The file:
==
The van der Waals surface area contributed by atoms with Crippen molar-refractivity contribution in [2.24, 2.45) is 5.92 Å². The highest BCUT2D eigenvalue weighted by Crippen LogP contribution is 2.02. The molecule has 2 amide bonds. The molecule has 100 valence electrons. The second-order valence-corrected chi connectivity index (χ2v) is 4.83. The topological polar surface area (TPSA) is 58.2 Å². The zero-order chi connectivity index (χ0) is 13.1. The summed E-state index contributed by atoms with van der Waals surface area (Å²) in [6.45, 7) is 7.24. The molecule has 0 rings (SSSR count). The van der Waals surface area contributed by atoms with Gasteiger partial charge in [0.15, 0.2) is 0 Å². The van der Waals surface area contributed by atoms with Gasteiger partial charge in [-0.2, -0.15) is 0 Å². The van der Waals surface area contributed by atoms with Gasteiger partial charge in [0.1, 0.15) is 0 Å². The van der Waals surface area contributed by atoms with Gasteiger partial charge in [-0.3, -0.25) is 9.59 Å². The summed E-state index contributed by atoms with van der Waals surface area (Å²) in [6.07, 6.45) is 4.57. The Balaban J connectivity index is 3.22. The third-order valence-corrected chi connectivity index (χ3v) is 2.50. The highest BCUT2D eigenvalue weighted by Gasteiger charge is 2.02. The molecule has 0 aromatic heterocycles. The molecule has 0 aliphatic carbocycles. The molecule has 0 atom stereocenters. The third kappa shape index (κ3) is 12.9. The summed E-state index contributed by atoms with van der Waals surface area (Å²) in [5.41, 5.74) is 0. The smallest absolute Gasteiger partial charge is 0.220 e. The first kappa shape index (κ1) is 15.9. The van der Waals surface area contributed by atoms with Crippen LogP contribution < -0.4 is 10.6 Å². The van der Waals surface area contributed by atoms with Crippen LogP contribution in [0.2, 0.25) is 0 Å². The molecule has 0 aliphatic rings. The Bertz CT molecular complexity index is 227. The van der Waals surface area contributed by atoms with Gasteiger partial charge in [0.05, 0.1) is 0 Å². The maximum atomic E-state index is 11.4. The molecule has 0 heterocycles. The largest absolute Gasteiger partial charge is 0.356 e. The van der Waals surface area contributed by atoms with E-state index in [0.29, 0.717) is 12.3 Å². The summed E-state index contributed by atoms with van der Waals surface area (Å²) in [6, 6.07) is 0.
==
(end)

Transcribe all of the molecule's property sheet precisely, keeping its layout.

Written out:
The van der Waals surface area contributed by atoms with Crippen molar-refractivity contribution in [2.24, 2.45) is 5.92 Å². The highest BCUT2D eigenvalue weighted by Crippen LogP contribution is 2.02. The molecule has 2 amide bonds. The molecule has 100 valence electrons. The second-order valence-corrected chi connectivity index (χ2v) is 4.83. The topological polar surface area (TPSA) is 58.2 Å². The zero-order chi connectivity index (χ0) is 13.1. The summed E-state index contributed by atoms with van der Waals surface area (Å²) in [6.45, 7) is 7.24. The molecule has 0 rings (SSSR count). The van der Waals surface area contributed by atoms with Gasteiger partial charge in [0.15, 0.2) is 0 Å². The van der Waals surface area contributed by atoms with Gasteiger partial charge in [-0.2, -0.15) is 0 Å². The van der Waals surface area contributed by atoms with Gasteiger partial charge in [0.1, 0.15) is 0 Å². The van der Waals surface area contributed by atoms with Gasteiger partial charge in [-0.3, -0.25) is 9.59 Å². The summed E-state index contributed by atoms with van der Waals surface area (Å²) in [6.07, 6.45) is 4.57. The Balaban J connectivity index is 3.22. The third-order valence-corrected chi connectivity index (χ3v) is 2.50. The highest BCUT2D eigenvalue weighted by Gasteiger charge is 2.02. The molecule has 0 aromatic heterocycles. The molecule has 0 aliphatic carbocycles. The molecule has 0 atom stereocenters. The third kappa shape index (κ3) is 12.9. The summed E-state index contributed by atoms with van der Waals surface area (Å²) in [5.41, 5.74) is 0. The smallest absolute Gasteiger partial charge is 0.220 e. The first kappa shape index (κ1) is 15.9. The van der Waals surface area contributed by atoms with Crippen LogP contribution < -0.4 is 10.6 Å². The van der Waals surface area contributed by atoms with Crippen LogP contribution in [0.2, 0.25) is 0 Å². The molecule has 0 aliphatic rings. The Bertz CT molecular complexity index is 227. The van der Waals surface area contributed by atoms with Gasteiger partial charge in [0.05, 0.1) is 0 Å². The maximum atomic E-state index is 11.4. The molecule has 0 heterocycles. The largest absolute Gasteiger partial charge is 0.356 e. The van der Waals surface area contributed by atoms with E-state index in [0.29, 0.717) is 12.3 Å². The summed E-state index contributed by atoms with van der Waals surface area (Å²) in [6, 6.07) is 0.